Last weekend saw Decanter magazine put on their usual March Fine Wine Encounter, but for the first time the event was completely devoted over to wines from the Mediterranean. Looking specifically at these wines threw up quite a few firsts for me and is a well-timed move by Decanter. Merchants and even some supermarkets are already starting to stock or broaden their ranges from countries such as Israel, Lebanon and Turkey, and this in turn means that customers are able to start trying these wines without specifically hunting them out. A quick look at the awards being dished out further paints the picture – In the 2009 Decanter World Wine Awards (picked purely as it was the nearest historic Awards catalogue to me as I write) Turkey won only one bronze medal – In the 2014 awards they won over 40 medals. Obviously producers need to be entering their wines in the competition in the first place, and the number of those entered certainly has gone up, but you get the picture.

Wine enthusiasts are always looking for the next thing – I think it’s an inherent part of being interested in wine (it certainly is for me). With prices pushing certain wines out of reach on the one hand and the glut of commercially successful variety wines on the other, the time seems right to delve in to what’s been going on in these hitherto unembraced countries. Hand in hand with this is the education piece – I mentioned the tasting to a worldly-wise family member and their reply was that they didn’t even know wine was made in some of these countries.

There’s also good news for the casual wine drinker and that is, as well as becoming more widely available, the wines are pretty darn good too. It’s easy to forget that these countries having been honing their craft for years, and constitute the oldest places on earth to have been making wine (Old-Old World Wine, if you like). Like anywhere, I’m sure there are still many works-in-progress to be found, but for those shown at the Decanter event I’d be happy to pay the same price as I pay for my regular bottles. I’d certainly get a renewed vigour in sharing them with others to spread the word.

My top takeaways from the day, in no particular order:

  • Moschofilero – a Greek white grape – makes a deliciously peachy and floral Sparkling.  I tasted the Amalia Brut NV from Ktima Tselepos.  I’ll be looking more at this variety.
  • Slovenia are making Sparkling wines (the Slovenian term is Penina), so you may soon be drinking Penina alongside your Cava’s and your Prosecco’s.  The wines tasted on the day were in large part Chardonnay, blended with smaller amounts of Rebula (AKA Ribolla Gialla from Friuli).
  • Rapsani is a small high altitude Greek village making smooth jammy reds.  Having tasted the offerings on the day, I now have the badge to prove I am a #rapsanilover.  Greece showed really well on the day for me, definitely proving that (and I’m sure that they’d agree with me here) some of the uninspiring wines that they were quite famous for, are now a thing of the past.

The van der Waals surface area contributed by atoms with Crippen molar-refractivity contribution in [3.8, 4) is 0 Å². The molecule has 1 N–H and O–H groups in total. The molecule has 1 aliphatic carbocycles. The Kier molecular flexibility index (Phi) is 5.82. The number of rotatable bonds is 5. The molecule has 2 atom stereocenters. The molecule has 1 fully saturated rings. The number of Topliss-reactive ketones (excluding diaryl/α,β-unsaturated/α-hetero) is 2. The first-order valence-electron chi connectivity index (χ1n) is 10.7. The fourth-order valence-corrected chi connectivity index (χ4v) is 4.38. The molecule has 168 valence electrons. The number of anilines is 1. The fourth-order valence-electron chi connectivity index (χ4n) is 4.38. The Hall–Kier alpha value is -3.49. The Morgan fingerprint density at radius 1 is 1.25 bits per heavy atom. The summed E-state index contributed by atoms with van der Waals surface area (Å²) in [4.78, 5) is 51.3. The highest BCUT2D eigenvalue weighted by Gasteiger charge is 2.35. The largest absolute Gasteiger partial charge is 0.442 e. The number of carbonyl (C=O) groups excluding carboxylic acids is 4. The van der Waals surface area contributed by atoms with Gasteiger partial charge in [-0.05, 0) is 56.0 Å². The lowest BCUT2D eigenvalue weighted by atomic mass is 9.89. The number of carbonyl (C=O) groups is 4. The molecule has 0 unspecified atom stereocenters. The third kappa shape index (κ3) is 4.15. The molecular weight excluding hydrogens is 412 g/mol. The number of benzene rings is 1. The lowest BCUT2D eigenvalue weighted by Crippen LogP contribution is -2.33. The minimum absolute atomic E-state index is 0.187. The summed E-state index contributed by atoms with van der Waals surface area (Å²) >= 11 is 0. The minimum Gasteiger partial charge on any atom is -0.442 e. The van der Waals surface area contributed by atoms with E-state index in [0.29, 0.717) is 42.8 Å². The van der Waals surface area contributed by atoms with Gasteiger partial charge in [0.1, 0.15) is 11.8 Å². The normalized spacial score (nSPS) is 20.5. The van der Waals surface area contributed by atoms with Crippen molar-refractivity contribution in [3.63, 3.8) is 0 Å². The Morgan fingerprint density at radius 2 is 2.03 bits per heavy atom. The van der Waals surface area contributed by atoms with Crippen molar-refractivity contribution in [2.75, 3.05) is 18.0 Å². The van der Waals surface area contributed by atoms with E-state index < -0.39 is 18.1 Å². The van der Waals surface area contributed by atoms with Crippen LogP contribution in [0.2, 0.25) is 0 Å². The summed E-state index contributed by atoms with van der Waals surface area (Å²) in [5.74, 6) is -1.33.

• And finally, honourable mention for the lovely chap pouring at the Villa Conchi stand, who admitted to me that they were new to the show circuit and launching a new range of Cava’s.  This was the first stand I went to on the day as I like to start with Sparkling, and I don’t think he had his pour levels quite sorted out.  They were as big as you’d get when buying a glass of wine in a restaurant!  Too good to spit though and a lovely creamy Brut Imperial NV.

Overall, producers seem to have found a good balance of producing wines from indigenous grapes to create their own regional USPs (unique selling points) and the more internationally recognised varieties, so as not to scare off traditionalists. It remains to be seen whether drinkers will take to obscure grape varieties such as Krassato or Kalecik Karasi as they have to Sauvignon Blanc and Pinot Grigio. I was thoroughly happy with the day though – a lot of new avenues to discover and over 20 new grape varieties tasted. Having been to many Decanter events in the past it did feel a little quieter than previous ones focusing on more established regions so, with my above enthusiasm noted, there is definitely more inroads to go to get the masses excited about these wines.

The good news is that they are now clearly on the agenda. For me, I was actually happy this time around with less attendees (the flagship November event can be quite rowdy with thirsty tasters three deep at particular producers!) as it gave more chance to have lengthy chats with the winemakers (whose first language is not necessarily English), and to taste through their whole offerings rather than just picking highlights.

Yamas!